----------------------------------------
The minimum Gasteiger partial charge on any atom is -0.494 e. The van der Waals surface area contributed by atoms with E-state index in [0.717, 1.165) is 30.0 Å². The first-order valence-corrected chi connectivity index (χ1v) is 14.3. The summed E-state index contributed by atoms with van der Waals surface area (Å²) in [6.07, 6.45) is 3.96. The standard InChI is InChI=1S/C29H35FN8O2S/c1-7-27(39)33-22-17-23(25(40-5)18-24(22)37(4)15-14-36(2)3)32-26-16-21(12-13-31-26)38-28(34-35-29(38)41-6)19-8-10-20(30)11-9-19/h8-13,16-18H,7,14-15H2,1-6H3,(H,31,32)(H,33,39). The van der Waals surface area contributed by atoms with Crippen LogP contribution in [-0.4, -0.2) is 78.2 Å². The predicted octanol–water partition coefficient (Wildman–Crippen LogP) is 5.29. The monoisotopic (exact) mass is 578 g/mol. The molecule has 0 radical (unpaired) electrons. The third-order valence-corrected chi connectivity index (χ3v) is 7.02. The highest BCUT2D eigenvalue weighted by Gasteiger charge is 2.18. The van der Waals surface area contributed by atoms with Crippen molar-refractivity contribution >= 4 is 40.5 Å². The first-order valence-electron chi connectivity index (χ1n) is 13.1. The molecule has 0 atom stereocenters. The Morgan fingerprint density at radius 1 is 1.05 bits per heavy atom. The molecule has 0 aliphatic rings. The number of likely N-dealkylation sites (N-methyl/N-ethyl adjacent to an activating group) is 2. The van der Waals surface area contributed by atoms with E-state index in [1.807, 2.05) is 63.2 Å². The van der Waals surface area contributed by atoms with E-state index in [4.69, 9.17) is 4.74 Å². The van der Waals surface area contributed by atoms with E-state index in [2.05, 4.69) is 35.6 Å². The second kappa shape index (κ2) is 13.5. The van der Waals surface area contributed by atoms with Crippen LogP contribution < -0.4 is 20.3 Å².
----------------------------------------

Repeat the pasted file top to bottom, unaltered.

The minimum Gasteiger partial charge on any atom is -0.494 e. The van der Waals surface area contributed by atoms with E-state index in [0.717, 1.165) is 30.0 Å². The first-order valence-corrected chi connectivity index (χ1v) is 14.3. The summed E-state index contributed by atoms with van der Waals surface area (Å²) in [6.07, 6.45) is 3.96. The standard InChI is InChI=1S/C29H35FN8O2S/c1-7-27(39)33-22-17-23(25(40-5)18-24(22)37(4)15-14-36(2)3)32-26-16-21(12-13-31-26)38-28(34-35-29(38)41-6)19-8-10-20(30)11-9-19/h8-13,16-18H,7,14-15H2,1-6H3,(H,31,32)(H,33,39). The van der Waals surface area contributed by atoms with Crippen LogP contribution in [-0.4, -0.2) is 78.2 Å². The predicted octanol–water partition coefficient (Wildman–Crippen LogP) is 5.29. The monoisotopic (exact) mass is 578 g/mol. The molecule has 0 radical (unpaired) electrons. The third-order valence-corrected chi connectivity index (χ3v) is 7.02. The highest BCUT2D eigenvalue weighted by Gasteiger charge is 2.18. The van der Waals surface area contributed by atoms with Crippen molar-refractivity contribution >= 4 is 40.5 Å². The first-order valence-electron chi connectivity index (χ1n) is 13.1. The molecule has 0 atom stereocenters. The Morgan fingerprint density at radius 1 is 1.05 bits per heavy atom. The molecule has 0 aliphatic rings. The number of likely N-dealkylation sites (N-methyl/N-ethyl adjacent to an activating group) is 2. The van der Waals surface area contributed by atoms with E-state index in [1.807, 2.05) is 63.2 Å². The van der Waals surface area contributed by atoms with E-state index in [4.69, 9.17) is 4.74 Å². The van der Waals surface area contributed by atoms with E-state index in [2.05, 4.69) is 35.6 Å². The second kappa shape index (κ2) is 13.5. The van der Waals surface area contributed by atoms with Crippen LogP contribution < -0.4 is 20.3 Å².